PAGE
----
"Fast Break," a negligible but marginally entertaining sports comedy about a rags-to-riches college basket-ball team, is the sort of attraction that used to fill the bottom half of doublebills. When it's over, you don't feel disappointed, but you're still waiting for the main feature to begin.
Only the occasional verboten profanity seems to qualify "Fast Break" as a theatrical release instead of a minor made-for-television movie. Gabe Kaplan, as a rabid basketball fan who quits a secure job in New York to coach at an obscure Nevada university, might end up in some future sitcom, although "The White Shadow" is way out front. He also falls short of the exceptionally high standards set by actors who have recently played basketball coaches: Ken Howard in "The White Shadow," Cathy Lee Crosby in "Coach," G. D. Spradlin in "One on One" and Bruce Dern in "Drive, He Said."
Kaplan's appeal remains a trifle mysterious to me. His diffidence is presumably a defense mechanism for shyness, but his comic personality seems guarded. It's more fun to watch a self-dramatizing neurotic like David Brenner cheerlead the laughter at his own jokes.
Kaplan's diffidence is even more alienating on the screen. At times you get the impression Kaplan has nearly disappeared behind that dense black beard, no doubt concealing a very boyish countenance. Rande Heller, the actress cast as his wife, has such lean, sharply chiseled features and such a forceful technique that she invariably commands the eye o the camera. Kaplan isn't a commanding presence at home or on the court, although he evidently studied courtside movement under Al McGuire. If anything, he gives off nebbishy vibrations.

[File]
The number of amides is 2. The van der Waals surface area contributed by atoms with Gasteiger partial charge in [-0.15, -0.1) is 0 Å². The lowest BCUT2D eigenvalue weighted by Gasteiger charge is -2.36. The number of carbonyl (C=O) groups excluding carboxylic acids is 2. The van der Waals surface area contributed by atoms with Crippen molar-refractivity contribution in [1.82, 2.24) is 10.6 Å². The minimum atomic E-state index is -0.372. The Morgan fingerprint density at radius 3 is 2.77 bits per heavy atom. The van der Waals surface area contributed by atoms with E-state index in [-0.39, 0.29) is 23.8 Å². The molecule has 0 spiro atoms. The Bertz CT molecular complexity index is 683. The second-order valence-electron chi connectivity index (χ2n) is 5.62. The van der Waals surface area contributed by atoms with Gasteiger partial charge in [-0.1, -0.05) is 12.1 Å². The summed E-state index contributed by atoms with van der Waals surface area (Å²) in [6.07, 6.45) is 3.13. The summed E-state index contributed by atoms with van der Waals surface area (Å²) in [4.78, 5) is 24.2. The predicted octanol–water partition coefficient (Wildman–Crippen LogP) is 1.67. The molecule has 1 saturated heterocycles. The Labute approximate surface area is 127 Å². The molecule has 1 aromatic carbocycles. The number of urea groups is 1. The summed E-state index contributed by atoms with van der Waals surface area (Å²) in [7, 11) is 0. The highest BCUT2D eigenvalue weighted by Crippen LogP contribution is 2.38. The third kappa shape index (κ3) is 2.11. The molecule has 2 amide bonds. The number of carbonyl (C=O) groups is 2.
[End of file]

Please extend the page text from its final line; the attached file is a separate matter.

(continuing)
The new coacn turns around a feeble program overnight by importing four outstanding black players from the streets of New York. Complications are interjected by characterizing two of the recruits, Harold Sylvester and Mike Warren, as fugitives, and a third, Mavis Washington, as a slick female guard disguised as a guy.
The fourth player is Bernard King, the most spectacular performer on the court and a surprisingly loose, amusing presence off the court. He's an imposing athlete who seems relaxed in front of the camera. There's something distinctively funny about his ominous frowns wicked grins and smoothly loping stride.
In game situations the movie benefits from the fact that many skilled players seem to be on the floor. King is, of course, a pro star, and Sylvester, Warren and Washington were top college players at Tulane, UCLA and Cal-Riverside, respectively. Two other UCLA stalwarts Larry Farmer and (Word Illegible) Spillane, appear in monor roles, and a considerable amount of unidendfied talent flashes by on the opposing teams.
The filmmakers never come close to distilling the excitement and tension of an entire game into a sustained miniature draina of five or 10 minutes. The big game, implausibly set up when Kaplan cons a rival coach, Bert Remsen, into a sucker pet, is so much diversionary back-and-forth until the last-second winning shot Suspense is generated by extraneous, arbitary details rather than the inherent, intensifying rivalry of the game itself.
Kaplan's character encourages stupid, unsporting behavior from a marginal player and a sneaky team manager (nicely played by Richard Brestoff) that throws considerable doubt on his ethics as well as his ability. But Kaplan never projects enough regret about these follies, particularly to the boys who perpotrate them, to justify forgivenss.